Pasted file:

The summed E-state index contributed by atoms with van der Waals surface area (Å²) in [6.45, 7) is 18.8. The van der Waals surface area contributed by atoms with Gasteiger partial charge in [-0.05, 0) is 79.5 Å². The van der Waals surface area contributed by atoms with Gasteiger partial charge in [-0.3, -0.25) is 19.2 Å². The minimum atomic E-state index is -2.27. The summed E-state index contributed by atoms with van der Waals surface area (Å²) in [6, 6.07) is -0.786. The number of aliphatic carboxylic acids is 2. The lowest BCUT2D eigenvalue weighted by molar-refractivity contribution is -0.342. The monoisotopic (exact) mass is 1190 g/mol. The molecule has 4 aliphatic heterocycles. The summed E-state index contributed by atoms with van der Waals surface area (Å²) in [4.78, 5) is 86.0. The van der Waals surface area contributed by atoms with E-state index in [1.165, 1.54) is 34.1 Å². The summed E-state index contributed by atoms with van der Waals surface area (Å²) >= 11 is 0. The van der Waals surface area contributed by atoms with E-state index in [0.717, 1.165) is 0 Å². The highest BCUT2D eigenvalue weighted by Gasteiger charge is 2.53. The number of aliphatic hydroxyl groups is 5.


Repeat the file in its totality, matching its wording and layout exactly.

The summed E-state index contributed by atoms with van der Waals surface area (Å²) in [6.45, 7) is 18.8. The van der Waals surface area contributed by atoms with Gasteiger partial charge in [-0.05, 0) is 79.5 Å². The van der Waals surface area contributed by atoms with Gasteiger partial charge in [-0.3, -0.25) is 19.2 Å². The minimum atomic E-state index is -2.27. The summed E-state index contributed by atoms with van der Waals surface area (Å²) in [6, 6.07) is -0.786. The number of aliphatic carboxylic acids is 2. The lowest BCUT2D eigenvalue weighted by molar-refractivity contribution is -0.342. The monoisotopic (exact) mass is 1190 g/mol. The molecule has 4 aliphatic heterocycles. The summed E-state index contributed by atoms with van der Waals surface area (Å²) in [4.78, 5) is 86.0. The van der Waals surface area contributed by atoms with E-state index in [1.165, 1.54) is 34.1 Å². The summed E-state index contributed by atoms with van der Waals surface area (Å²) >= 11 is 0. The van der Waals surface area contributed by atoms with E-state index in [0.717, 1.165) is 0 Å². The highest BCUT2D eigenvalue weighted by Gasteiger charge is 2.53. The number of aliphatic hydroxyl groups is 5.